New estimates of how far the virus could spread suggest an explosion of cases will hit the Chinese city and more infected individuals will show up abroad.

As more data on the new coronavirus circulating in China emerges, its becoming clear that whatever the country is experiencing nowdozens of deaths, hundreds of people hospitalized, cities of millions quarantinedis just the tip of the outbreak.
On Friday, a team of researchers based in the UK and US reported in a preliminary paper that the number of confirmed cases at the outbreaks epicenter in Wuhan reflects only five percent of people who are actually infected. That would mean that for Tuesday, the last day they included in their analysis, the real number of cases is not 440, as has been reported, but is more like 12,000. The paper, which has not yet undergone peer review, appeared on the Medrxiv preprint server. Already, since Tuesday, the number of diagnosed coronavirus patients in Wuhan has shot up to 729.
Using case data scraped from official reports, a team led by Jonathan Read at the University of Lancaster plotted a temporal map of the coronaviruss spread, starting on January 1, when local authorities closed the meat-and-animal market where the virus is believed to have crossed into humans from an unknown source. They worked under the assumption that any spread following the first of the year could only be between humans.
The models they constructed predict a dire start to February: further outbreaks in other Chinese cities, more infections exported abroad, and an explosion of cases in Wuhan. In 14 days time, our model predicts the number of infected people in Wuhan to be greater than 190,000, the authors write.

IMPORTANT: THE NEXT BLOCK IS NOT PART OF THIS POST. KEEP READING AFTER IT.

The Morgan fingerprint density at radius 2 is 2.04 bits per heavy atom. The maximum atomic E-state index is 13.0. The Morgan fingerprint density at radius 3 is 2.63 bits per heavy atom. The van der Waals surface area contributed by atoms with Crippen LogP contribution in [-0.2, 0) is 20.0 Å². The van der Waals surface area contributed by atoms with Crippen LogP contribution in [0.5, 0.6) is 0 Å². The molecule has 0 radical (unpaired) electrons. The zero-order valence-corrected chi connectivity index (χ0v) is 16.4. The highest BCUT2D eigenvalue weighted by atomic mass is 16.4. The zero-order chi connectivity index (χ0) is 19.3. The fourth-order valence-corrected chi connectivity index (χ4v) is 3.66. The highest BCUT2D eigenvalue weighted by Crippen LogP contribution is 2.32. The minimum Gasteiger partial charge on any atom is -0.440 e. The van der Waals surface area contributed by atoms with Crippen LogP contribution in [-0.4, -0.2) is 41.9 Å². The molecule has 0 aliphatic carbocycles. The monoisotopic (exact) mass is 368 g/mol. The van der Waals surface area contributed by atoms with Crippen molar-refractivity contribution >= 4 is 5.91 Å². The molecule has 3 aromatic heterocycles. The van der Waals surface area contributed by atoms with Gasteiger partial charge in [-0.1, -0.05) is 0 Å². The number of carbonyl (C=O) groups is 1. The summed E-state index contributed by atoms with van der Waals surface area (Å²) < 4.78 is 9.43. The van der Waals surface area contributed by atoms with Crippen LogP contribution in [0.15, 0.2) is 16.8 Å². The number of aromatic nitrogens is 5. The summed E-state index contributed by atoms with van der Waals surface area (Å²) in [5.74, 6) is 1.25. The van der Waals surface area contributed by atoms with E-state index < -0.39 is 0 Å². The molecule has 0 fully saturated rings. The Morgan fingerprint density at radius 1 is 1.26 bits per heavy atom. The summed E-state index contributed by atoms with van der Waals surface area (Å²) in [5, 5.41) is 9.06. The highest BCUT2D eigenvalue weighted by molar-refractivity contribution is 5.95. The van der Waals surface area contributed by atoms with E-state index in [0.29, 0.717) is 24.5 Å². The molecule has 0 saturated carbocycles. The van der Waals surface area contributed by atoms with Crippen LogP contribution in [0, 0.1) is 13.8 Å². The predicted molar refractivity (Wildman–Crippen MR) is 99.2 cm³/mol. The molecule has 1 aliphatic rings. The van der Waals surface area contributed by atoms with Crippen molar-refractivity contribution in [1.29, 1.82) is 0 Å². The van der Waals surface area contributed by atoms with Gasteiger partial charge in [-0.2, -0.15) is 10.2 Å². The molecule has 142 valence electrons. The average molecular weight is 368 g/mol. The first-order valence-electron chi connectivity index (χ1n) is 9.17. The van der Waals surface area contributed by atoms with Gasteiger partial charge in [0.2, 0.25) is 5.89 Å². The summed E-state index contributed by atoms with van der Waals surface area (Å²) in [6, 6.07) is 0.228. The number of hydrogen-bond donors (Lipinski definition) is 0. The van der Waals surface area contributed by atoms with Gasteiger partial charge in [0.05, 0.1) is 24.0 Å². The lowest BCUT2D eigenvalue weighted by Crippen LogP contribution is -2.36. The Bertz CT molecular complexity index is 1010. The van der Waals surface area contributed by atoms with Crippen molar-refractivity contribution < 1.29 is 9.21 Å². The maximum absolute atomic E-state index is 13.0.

I can buy it, says Brandon Brown, an epidemiologist at the University of California, Riverside who was not involved in the study. Especially given that people can carry the virus without showing symptoms, according to another study, published by a team of Chinese researchers in The Lancet Friday. In a first look at clinical data from the initial 41 patients admitted to hospitals in Wuhan, the scientists reported that 2019-nCoV, as the virus is currently called, causes a range of symptoms, including pneumonia, fever, and cough, and can strike even healthy people, not just older individuals with underlying health issues. They believe the viruss incubation period to be between three and six days.
Taken together, the studies suggest large numbers of people could be walking around for days with no symptoms, spreading the virus to anyone who comes in close contact. Add to that a rapidly fatiguing healthcare workforce, the lack of a WHO emergency declaration, and Lunar New Year travel, and the Lancaster groups numbers seem plausible, says Brown. Right now there is plenty of uncertainty on what will happen, but models may be our best method to predict how the epidemic will progress in the near future.
One big uncertainty: how infectious is 2019-nCoV, really? Reads models estimate that the number of people one victim can infectknown as the viruss reproduction numberis between 3.6 and 4.0. SARS, by comparison, was between a 2 and a 5 and measles, the most contagious disease known to humans, is a whopping 12 to 18. The higher the number, the less wiggle room public health officials have to break the chain of new transmissions before an outbreak gets out of control. Anything above one is bad from a containment perspective.
Other recent estimates for 2019-nCoV are more conservative than Reads, however. Yesterday, Harvard researchers Maimuna Majumder and Kenneth Mandl reported a preliminary assessment of the viruss transmissibility as ranging from 2.0 to 3.3. Officials from the World Health Organization said on Thursday the best estimate theyve seen is somewhere between 1.4 and 2.5.